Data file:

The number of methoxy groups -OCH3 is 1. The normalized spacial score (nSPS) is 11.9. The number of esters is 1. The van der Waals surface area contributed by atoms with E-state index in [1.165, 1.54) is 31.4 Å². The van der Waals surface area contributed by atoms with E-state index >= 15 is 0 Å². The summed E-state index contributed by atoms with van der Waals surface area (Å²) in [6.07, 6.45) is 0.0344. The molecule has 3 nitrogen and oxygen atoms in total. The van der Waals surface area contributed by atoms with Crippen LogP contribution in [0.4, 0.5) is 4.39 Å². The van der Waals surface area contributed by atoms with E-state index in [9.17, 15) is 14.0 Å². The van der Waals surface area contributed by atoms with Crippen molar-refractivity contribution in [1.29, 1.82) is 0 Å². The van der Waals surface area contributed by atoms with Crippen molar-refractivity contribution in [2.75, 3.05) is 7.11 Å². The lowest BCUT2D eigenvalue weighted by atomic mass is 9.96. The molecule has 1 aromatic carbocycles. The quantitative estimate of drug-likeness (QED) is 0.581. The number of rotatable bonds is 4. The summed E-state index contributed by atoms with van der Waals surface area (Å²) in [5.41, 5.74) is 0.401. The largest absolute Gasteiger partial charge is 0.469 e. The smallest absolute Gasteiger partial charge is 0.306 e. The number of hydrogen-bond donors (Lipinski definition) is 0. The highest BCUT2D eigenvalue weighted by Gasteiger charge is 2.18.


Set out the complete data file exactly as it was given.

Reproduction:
The number of methoxy groups -OCH3 is 1. The normalized spacial score (nSPS) is 11.9. The number of esters is 1. The van der Waals surface area contributed by atoms with E-state index in [1.165, 1.54) is 31.4 Å². The van der Waals surface area contributed by atoms with E-state index >= 15 is 0 Å². The summed E-state index contributed by atoms with van der Waals surface area (Å²) in [6.07, 6.45) is 0.0344. The molecule has 3 nitrogen and oxygen atoms in total. The van der Waals surface area contributed by atoms with Crippen LogP contribution in [0.4, 0.5) is 4.39 Å². The van der Waals surface area contributed by atoms with E-state index in [9.17, 15) is 14.0 Å². The van der Waals surface area contributed by atoms with Crippen molar-refractivity contribution in [1.29, 1.82) is 0 Å². The van der Waals surface area contributed by atoms with Crippen molar-refractivity contribution in [2.75, 3.05) is 7.11 Å². The lowest BCUT2D eigenvalue weighted by atomic mass is 9.96. The molecule has 1 aromatic carbocycles. The quantitative estimate of drug-likeness (QED) is 0.581. The number of rotatable bonds is 4. The summed E-state index contributed by atoms with van der Waals surface area (Å²) in [5.41, 5.74) is 0.401. The largest absolute Gasteiger partial charge is 0.469 e. The smallest absolute Gasteiger partial charge is 0.306 e. The number of hydrogen-bond donors (Lipinski definition) is 0. The highest BCUT2D eigenvalue weighted by Gasteiger charge is 2.18.